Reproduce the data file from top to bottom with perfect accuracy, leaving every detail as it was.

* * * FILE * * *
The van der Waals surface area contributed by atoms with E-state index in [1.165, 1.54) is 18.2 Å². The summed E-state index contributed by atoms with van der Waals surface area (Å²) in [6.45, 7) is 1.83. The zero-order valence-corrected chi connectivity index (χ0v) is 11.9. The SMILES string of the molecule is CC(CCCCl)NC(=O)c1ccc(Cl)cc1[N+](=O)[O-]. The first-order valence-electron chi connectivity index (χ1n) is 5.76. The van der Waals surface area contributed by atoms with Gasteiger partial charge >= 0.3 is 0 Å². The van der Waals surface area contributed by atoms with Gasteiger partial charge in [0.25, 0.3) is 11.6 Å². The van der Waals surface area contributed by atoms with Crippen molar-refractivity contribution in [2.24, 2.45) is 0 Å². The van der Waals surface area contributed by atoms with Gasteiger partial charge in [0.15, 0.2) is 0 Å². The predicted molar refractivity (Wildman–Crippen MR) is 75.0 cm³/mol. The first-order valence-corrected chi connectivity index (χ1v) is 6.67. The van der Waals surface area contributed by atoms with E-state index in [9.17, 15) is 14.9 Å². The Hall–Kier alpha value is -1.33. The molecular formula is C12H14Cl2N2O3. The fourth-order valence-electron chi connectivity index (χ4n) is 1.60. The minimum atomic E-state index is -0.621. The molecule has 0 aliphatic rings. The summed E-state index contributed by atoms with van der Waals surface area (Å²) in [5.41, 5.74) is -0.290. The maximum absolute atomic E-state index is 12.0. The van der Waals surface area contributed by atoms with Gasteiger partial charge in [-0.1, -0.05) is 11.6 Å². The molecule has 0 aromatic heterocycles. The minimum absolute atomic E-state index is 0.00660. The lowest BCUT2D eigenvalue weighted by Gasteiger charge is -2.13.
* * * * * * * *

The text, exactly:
The van der Waals surface area contributed by atoms with E-state index in [1.165, 1.54) is 18.2 Å². The summed E-state index contributed by atoms with van der Waals surface area (Å²) in [6.45, 7) is 1.83. The zero-order valence-corrected chi connectivity index (χ0v) is 11.9. The SMILES string of the molecule is CC(CCCCl)NC(=O)c1ccc(Cl)cc1[N+](=O)[O-]. The first-order valence-electron chi connectivity index (χ1n) is 5.76. The van der Waals surface area contributed by atoms with Gasteiger partial charge >= 0.3 is 0 Å². The van der Waals surface area contributed by atoms with Gasteiger partial charge in [0.25, 0.3) is 11.6 Å². The van der Waals surface area contributed by atoms with Crippen molar-refractivity contribution in [2.24, 2.45) is 0 Å². The van der Waals surface area contributed by atoms with Gasteiger partial charge in [0.15, 0.2) is 0 Å². The predicted molar refractivity (Wildman–Crippen MR) is 75.0 cm³/mol. The first-order valence-corrected chi connectivity index (χ1v) is 6.67. The van der Waals surface area contributed by atoms with E-state index in [9.17, 15) is 14.9 Å². The Hall–Kier alpha value is -1.33. The molecular formula is C12H14Cl2N2O3. The fourth-order valence-electron chi connectivity index (χ4n) is 1.60. The minimum atomic E-state index is -0.621. The molecule has 0 aliphatic rings. The summed E-state index contributed by atoms with van der Waals surface area (Å²) in [5.41, 5.74) is -0.290. The maximum absolute atomic E-state index is 12.0. The van der Waals surface area contributed by atoms with Gasteiger partial charge in [-0.1, -0.05) is 11.6 Å². The molecule has 0 aromatic heterocycles. The minimum absolute atomic E-state index is 0.00660. The lowest BCUT2D eigenvalue weighted by Gasteiger charge is -2.13.